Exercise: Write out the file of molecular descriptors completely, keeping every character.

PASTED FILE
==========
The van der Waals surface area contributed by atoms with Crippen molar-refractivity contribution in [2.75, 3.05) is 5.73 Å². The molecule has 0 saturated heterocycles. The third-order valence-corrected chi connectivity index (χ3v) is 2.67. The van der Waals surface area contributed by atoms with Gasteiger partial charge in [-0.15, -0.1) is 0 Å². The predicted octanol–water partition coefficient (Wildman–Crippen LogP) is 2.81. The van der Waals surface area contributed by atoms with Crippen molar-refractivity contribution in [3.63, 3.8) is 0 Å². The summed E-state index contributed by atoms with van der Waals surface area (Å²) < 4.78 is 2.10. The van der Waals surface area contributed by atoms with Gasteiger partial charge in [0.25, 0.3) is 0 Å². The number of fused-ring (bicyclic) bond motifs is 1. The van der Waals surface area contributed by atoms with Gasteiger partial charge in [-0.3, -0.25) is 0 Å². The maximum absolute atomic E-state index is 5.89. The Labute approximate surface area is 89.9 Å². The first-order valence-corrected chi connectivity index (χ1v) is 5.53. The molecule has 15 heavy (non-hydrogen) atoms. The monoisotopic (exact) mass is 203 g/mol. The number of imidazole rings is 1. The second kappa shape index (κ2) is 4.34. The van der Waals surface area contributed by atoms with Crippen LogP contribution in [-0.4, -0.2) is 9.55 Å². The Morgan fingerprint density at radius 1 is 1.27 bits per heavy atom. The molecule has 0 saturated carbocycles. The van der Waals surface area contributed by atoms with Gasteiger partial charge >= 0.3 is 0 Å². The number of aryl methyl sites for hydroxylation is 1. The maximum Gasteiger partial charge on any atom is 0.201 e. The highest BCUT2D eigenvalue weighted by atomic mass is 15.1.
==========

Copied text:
The van der Waals surface area contributed by atoms with Crippen molar-refractivity contribution in [2.75, 3.05) is 5.73 Å². The molecule has 0 saturated heterocycles. The third-order valence-corrected chi connectivity index (χ3v) is 2.67. The van der Waals surface area contributed by atoms with Gasteiger partial charge in [-0.15, -0.1) is 0 Å². The predicted octanol–water partition coefficient (Wildman–Crippen LogP) is 2.81. The van der Waals surface area contributed by atoms with Crippen molar-refractivity contribution in [3.63, 3.8) is 0 Å². The summed E-state index contributed by atoms with van der Waals surface area (Å²) < 4.78 is 2.10. The van der Waals surface area contributed by atoms with Gasteiger partial charge in [0.25, 0.3) is 0 Å². The number of fused-ring (bicyclic) bond motifs is 1. The van der Waals surface area contributed by atoms with Gasteiger partial charge in [-0.3, -0.25) is 0 Å². The maximum absolute atomic E-state index is 5.89. The Labute approximate surface area is 89.9 Å². The first-order valence-corrected chi connectivity index (χ1v) is 5.53. The molecule has 15 heavy (non-hydrogen) atoms. The monoisotopic (exact) mass is 203 g/mol. The number of imidazole rings is 1. The second kappa shape index (κ2) is 4.34. The van der Waals surface area contributed by atoms with Crippen LogP contribution in [-0.4, -0.2) is 9.55 Å². The Morgan fingerprint density at radius 1 is 1.27 bits per heavy atom. The molecule has 0 saturated carbocycles. The van der Waals surface area contributed by atoms with Gasteiger partial charge >= 0.3 is 0 Å². The number of aryl methyl sites for hydroxylation is 1. The maximum Gasteiger partial charge on any atom is 0.201 e. The highest BCUT2D eigenvalue weighted by atomic mass is 15.1.